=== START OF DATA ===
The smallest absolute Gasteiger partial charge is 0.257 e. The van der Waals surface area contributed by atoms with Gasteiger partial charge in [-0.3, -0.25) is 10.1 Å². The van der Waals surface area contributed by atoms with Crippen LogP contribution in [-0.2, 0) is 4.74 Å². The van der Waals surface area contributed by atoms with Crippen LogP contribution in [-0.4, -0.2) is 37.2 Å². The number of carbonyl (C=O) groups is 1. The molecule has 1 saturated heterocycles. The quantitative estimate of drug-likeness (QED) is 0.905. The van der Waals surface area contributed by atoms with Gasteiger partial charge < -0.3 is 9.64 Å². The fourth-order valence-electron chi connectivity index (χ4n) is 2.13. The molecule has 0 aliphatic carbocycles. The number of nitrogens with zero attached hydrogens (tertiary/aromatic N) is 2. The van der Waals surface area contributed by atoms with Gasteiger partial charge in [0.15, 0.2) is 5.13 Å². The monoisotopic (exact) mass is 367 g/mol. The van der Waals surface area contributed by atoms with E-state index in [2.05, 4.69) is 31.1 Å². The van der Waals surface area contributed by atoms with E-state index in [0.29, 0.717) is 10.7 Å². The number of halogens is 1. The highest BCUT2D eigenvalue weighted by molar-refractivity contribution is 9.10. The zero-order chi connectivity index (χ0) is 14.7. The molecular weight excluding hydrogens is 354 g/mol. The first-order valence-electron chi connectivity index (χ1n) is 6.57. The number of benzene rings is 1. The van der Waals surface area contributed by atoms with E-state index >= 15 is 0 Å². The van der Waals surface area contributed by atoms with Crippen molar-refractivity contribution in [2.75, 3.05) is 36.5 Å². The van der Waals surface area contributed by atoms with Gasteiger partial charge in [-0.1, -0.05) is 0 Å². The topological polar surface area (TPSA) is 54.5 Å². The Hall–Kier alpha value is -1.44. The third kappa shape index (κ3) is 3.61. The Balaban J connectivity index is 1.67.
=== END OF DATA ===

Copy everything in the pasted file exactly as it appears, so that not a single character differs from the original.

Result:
The smallest absolute Gasteiger partial charge is 0.257 e. The van der Waals surface area contributed by atoms with Gasteiger partial charge in [-0.3, -0.25) is 10.1 Å². The van der Waals surface area contributed by atoms with Crippen LogP contribution in [-0.2, 0) is 4.74 Å². The van der Waals surface area contributed by atoms with Crippen LogP contribution in [-0.4, -0.2) is 37.2 Å². The number of carbonyl (C=O) groups is 1. The molecule has 1 saturated heterocycles. The quantitative estimate of drug-likeness (QED) is 0.905. The van der Waals surface area contributed by atoms with Gasteiger partial charge < -0.3 is 9.64 Å². The fourth-order valence-electron chi connectivity index (χ4n) is 2.13. The molecule has 0 aliphatic carbocycles. The number of nitrogens with zero attached hydrogens (tertiary/aromatic N) is 2. The van der Waals surface area contributed by atoms with Gasteiger partial charge in [0.15, 0.2) is 5.13 Å². The monoisotopic (exact) mass is 367 g/mol. The van der Waals surface area contributed by atoms with E-state index in [2.05, 4.69) is 31.1 Å². The van der Waals surface area contributed by atoms with E-state index in [0.29, 0.717) is 10.7 Å². The number of halogens is 1. The highest BCUT2D eigenvalue weighted by molar-refractivity contribution is 9.10. The zero-order chi connectivity index (χ0) is 14.7. The molecular weight excluding hydrogens is 354 g/mol. The first-order valence-electron chi connectivity index (χ1n) is 6.57. The number of benzene rings is 1. The van der Waals surface area contributed by atoms with E-state index >= 15 is 0 Å². The van der Waals surface area contributed by atoms with Crippen molar-refractivity contribution in [2.75, 3.05) is 36.5 Å². The van der Waals surface area contributed by atoms with Gasteiger partial charge in [-0.1, -0.05) is 0 Å². The topological polar surface area (TPSA) is 54.5 Å². The Hall–Kier alpha value is -1.44. The third kappa shape index (κ3) is 3.61. The Balaban J connectivity index is 1.67.